Complete Ban on Child Labour
Complete Ban on Child Labour When the constitution of India was adopted in 1950, it promised to safeguard the rights of children and protect them from economic exploitation. However, 65 years later it is still perfectly okay to employ a six-year-old child as a helper in an agriculture field or as any other domestic help. As per the census 2011, India has over four million working children in the age group of 5-14 years.
Nobel laureate Kailash Satyarthi had taken up the issue of why it is the need of the hour to urgently pass the Child Labour(Prohibition and Regulation) Amendment Bill, 2012 in the parliament. He undertook a study to understand the quality of conviction in crimes against children. Of the 45,269 cases of child labour reported between 2008 and 2012 only 3394 cases,i.e. 7% reached the conviction stage. It shows that the laws protecting the rights of children is there in place but are not enforced with the necessary conviction. Hence, Mr Satyarthi had made the following demands in the amended law-
- All forms of child labour should be prohibited up to the age of 14. As of today, child labour is prohibited only in 18 occupations and 65 industrial processes identified as hazardous.
- Up to the age of 18, no child should be employed in the worst forms of child labour, such as begging.
- The law should be made deterrent by increasing the fine amount and period of imprisonment.
- the law must address the accountability of those employed in enforcement agencies, such as factory inspectors and labour inspectors, and if children are found working within their jurisdiction, they must be held responsible. It is not the employer alone who is culpable.
- Child labour must be made a cognisable and non-bailable offence so that even a common man could report such cases and action could be taken immediately.
- Rehabilitation should is made an integral part of the law on child labour. Rehabilitation measures should be included in government schemes and must address the economic rehabilitation of parents where necessary. FDI
“Poverty is not what is keeping back our children from getting an education. If only 22 Billion dollars or just 4.5 days of global military budget was spent, all the children could be educated. Besides, it was comparable to one-fifth of how much Europe spends on cosmetics or one-sixth of the US spending on tobacco items”,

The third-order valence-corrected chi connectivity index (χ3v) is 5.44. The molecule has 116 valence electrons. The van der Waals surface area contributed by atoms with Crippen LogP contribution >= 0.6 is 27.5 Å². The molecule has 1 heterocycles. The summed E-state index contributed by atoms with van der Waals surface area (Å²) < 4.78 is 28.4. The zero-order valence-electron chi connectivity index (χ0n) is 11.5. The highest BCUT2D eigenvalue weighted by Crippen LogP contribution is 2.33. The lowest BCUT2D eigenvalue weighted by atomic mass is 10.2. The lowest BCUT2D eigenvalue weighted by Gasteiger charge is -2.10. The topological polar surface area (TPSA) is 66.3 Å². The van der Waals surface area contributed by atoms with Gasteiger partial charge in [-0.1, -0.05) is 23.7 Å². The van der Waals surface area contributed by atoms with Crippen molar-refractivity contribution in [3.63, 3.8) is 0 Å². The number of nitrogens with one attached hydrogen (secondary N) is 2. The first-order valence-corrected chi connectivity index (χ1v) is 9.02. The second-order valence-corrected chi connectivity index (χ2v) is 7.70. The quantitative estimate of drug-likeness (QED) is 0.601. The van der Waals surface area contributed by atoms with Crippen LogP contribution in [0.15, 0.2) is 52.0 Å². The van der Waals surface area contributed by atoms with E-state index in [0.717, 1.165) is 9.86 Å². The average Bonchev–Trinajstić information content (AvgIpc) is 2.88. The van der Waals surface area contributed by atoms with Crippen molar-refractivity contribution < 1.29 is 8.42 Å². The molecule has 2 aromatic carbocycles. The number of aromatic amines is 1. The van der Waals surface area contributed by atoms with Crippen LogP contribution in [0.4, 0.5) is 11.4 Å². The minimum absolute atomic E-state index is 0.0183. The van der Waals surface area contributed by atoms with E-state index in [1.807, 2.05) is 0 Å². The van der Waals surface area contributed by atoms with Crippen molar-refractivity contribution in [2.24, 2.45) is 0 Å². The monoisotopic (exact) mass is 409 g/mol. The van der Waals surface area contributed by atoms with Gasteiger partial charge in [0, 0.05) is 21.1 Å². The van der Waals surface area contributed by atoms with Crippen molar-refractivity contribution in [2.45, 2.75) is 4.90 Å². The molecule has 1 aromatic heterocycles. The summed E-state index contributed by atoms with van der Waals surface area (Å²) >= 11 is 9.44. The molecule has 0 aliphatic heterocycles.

Satyarthi said while adding that as per World Bank and International Labour Organization (ILO), if $1 were spent on eradicating child labour, then the return on investment (ROI) in 20 years would be $7.
Complete Ban on Child Labour Kailash Satyarthi raised a concern about terrorist groups in Syria, Nigeria, and Iraq targeting schoolchildren. “Global terrorism feeds on lack of education. Education is in grave danger, as there is a global war raging against it. Radical elements are abducting, molesting girls, and putting guns into the hands of children as they are threatened by schools and they know the power of education can eradicate communalism and fundamentalism,” said the Nobel winner while recounting Peshawar school massacre.
However, he rued increasing commercialization and commodification of good quality school education. “4,000 girls have been abducted in Syria who remains untraceable till today. Violence against children is not in rape, murder, or trafficking, but fear that keeps millions of girls away from being educated,” he said. Expressing concern over the recent debate to make juvenile crime punishable for serious offences such as rape, he said the enabling aspects of the law, premised on care and protection for children under 18, have been ignored. “Next time when you see a child begging on the street, remember that under the Juvenile Justice Act they are eligible for rescue and protection. But how many of us even know that?”
According to a report published by Hindustan Times, a draft provision in the Child Labour Prohibition Act states the prohibition on child labour would not apply if they were helping the family in fields, forests and home-based family enterprise after school hours or during vacations, or while attending technical institutions. “In a large number of families, children help their parents in their occupations like agriculture, artisanship, etc. and while helping the parents, children also learn the basics of occupations.”
Therefore, it is said that the amendment seeks to strike a balance between the need for education for a child and the reality of the socio-economic conditions.
Child rights activists have argued that the definition of family enterprises could include matchbox making, carpet weaving, and gem polishing industries, where child labour is in high demand. They have also argued that the new norms can be used to deny education to the girl child who will be stuck with household work.